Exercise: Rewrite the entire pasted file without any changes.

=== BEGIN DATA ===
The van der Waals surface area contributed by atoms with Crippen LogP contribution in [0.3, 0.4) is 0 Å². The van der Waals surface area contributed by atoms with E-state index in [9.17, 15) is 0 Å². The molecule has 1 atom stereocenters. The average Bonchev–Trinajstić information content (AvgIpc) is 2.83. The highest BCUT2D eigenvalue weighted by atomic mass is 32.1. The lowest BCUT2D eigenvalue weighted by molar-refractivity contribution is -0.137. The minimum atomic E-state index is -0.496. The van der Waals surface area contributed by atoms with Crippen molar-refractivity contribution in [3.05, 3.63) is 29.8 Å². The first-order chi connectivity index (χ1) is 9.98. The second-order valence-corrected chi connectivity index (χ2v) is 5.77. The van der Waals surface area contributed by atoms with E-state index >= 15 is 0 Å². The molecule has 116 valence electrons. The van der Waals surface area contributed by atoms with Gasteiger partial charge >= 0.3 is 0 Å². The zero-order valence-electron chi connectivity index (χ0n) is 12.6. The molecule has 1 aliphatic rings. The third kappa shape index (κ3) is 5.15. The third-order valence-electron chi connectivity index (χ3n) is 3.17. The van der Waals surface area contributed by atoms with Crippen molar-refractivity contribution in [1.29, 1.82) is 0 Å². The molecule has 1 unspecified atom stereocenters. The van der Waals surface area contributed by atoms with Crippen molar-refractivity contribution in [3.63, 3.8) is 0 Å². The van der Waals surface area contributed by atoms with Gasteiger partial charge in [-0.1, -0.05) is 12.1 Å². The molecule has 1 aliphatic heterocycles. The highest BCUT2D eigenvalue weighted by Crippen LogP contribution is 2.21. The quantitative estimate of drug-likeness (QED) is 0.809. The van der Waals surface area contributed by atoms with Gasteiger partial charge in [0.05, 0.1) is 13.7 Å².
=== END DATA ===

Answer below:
The van der Waals surface area contributed by atoms with Crippen LogP contribution in [0.3, 0.4) is 0 Å². The van der Waals surface area contributed by atoms with E-state index in [9.17, 15) is 0 Å². The molecule has 1 atom stereocenters. The average Bonchev–Trinajstić information content (AvgIpc) is 2.83. The highest BCUT2D eigenvalue weighted by atomic mass is 32.1. The lowest BCUT2D eigenvalue weighted by molar-refractivity contribution is -0.137. The minimum atomic E-state index is -0.496. The van der Waals surface area contributed by atoms with Crippen molar-refractivity contribution in [3.05, 3.63) is 29.8 Å². The first-order chi connectivity index (χ1) is 9.98. The second-order valence-corrected chi connectivity index (χ2v) is 5.77. The van der Waals surface area contributed by atoms with E-state index >= 15 is 0 Å². The molecule has 116 valence electrons. The van der Waals surface area contributed by atoms with Gasteiger partial charge >= 0.3 is 0 Å². The zero-order valence-electron chi connectivity index (χ0n) is 12.6. The molecule has 1 aliphatic rings. The third kappa shape index (κ3) is 5.15. The third-order valence-electron chi connectivity index (χ3n) is 3.17. The van der Waals surface area contributed by atoms with Crippen molar-refractivity contribution in [1.29, 1.82) is 0 Å². The molecule has 1 unspecified atom stereocenters. The van der Waals surface area contributed by atoms with Crippen molar-refractivity contribution in [3.63, 3.8) is 0 Å². The van der Waals surface area contributed by atoms with Gasteiger partial charge in [-0.1, -0.05) is 12.1 Å². The molecule has 1 aliphatic heterocycles. The highest BCUT2D eigenvalue weighted by Crippen LogP contribution is 2.21. The quantitative estimate of drug-likeness (QED) is 0.809. The van der Waals surface area contributed by atoms with Gasteiger partial charge in [0.05, 0.1) is 13.7 Å².